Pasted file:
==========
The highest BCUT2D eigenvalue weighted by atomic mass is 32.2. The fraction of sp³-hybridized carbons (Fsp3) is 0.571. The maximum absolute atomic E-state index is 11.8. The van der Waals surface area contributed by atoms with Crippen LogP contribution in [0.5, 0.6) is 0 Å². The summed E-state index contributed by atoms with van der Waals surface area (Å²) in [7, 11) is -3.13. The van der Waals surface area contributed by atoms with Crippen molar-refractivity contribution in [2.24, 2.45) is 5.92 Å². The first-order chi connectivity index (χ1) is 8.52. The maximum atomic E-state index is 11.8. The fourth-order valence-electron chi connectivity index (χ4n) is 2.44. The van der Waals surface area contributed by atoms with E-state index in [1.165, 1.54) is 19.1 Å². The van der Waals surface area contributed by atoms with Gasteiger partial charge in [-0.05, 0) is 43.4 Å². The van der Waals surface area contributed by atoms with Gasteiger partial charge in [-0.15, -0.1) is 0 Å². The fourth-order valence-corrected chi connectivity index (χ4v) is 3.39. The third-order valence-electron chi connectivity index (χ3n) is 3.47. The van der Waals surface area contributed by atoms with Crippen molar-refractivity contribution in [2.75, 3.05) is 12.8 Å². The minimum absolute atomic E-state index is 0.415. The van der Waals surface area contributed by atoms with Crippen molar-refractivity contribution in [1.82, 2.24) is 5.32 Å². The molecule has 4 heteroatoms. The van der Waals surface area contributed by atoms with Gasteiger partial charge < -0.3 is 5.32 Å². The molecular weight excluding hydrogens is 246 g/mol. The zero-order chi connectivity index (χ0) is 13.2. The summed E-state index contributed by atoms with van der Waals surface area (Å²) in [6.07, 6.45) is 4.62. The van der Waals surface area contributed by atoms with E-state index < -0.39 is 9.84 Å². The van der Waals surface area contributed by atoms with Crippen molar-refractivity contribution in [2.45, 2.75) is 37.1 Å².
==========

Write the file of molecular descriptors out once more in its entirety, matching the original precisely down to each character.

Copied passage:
The highest BCUT2D eigenvalue weighted by atomic mass is 32.2. The fraction of sp³-hybridized carbons (Fsp3) is 0.571. The maximum absolute atomic E-state index is 11.8. The van der Waals surface area contributed by atoms with Crippen LogP contribution in [0.5, 0.6) is 0 Å². The summed E-state index contributed by atoms with van der Waals surface area (Å²) in [7, 11) is -3.13. The van der Waals surface area contributed by atoms with Crippen molar-refractivity contribution in [2.24, 2.45) is 5.92 Å². The first-order chi connectivity index (χ1) is 8.52. The maximum atomic E-state index is 11.8. The fourth-order valence-electron chi connectivity index (χ4n) is 2.44. The van der Waals surface area contributed by atoms with E-state index in [1.165, 1.54) is 19.1 Å². The van der Waals surface area contributed by atoms with Gasteiger partial charge in [-0.05, 0) is 43.4 Å². The van der Waals surface area contributed by atoms with Gasteiger partial charge in [-0.15, -0.1) is 0 Å². The fourth-order valence-corrected chi connectivity index (χ4v) is 3.39. The third-order valence-electron chi connectivity index (χ3n) is 3.47. The van der Waals surface area contributed by atoms with Crippen molar-refractivity contribution in [2.75, 3.05) is 12.8 Å². The minimum absolute atomic E-state index is 0.415. The van der Waals surface area contributed by atoms with Crippen molar-refractivity contribution in [1.82, 2.24) is 5.32 Å². The molecule has 4 heteroatoms. The van der Waals surface area contributed by atoms with Gasteiger partial charge < -0.3 is 5.32 Å². The molecular weight excluding hydrogens is 246 g/mol. The zero-order chi connectivity index (χ0) is 13.2. The summed E-state index contributed by atoms with van der Waals surface area (Å²) in [6.07, 6.45) is 4.62. The van der Waals surface area contributed by atoms with E-state index < -0.39 is 9.84 Å². The van der Waals surface area contributed by atoms with Crippen molar-refractivity contribution in [2.45, 2.75) is 37.1 Å².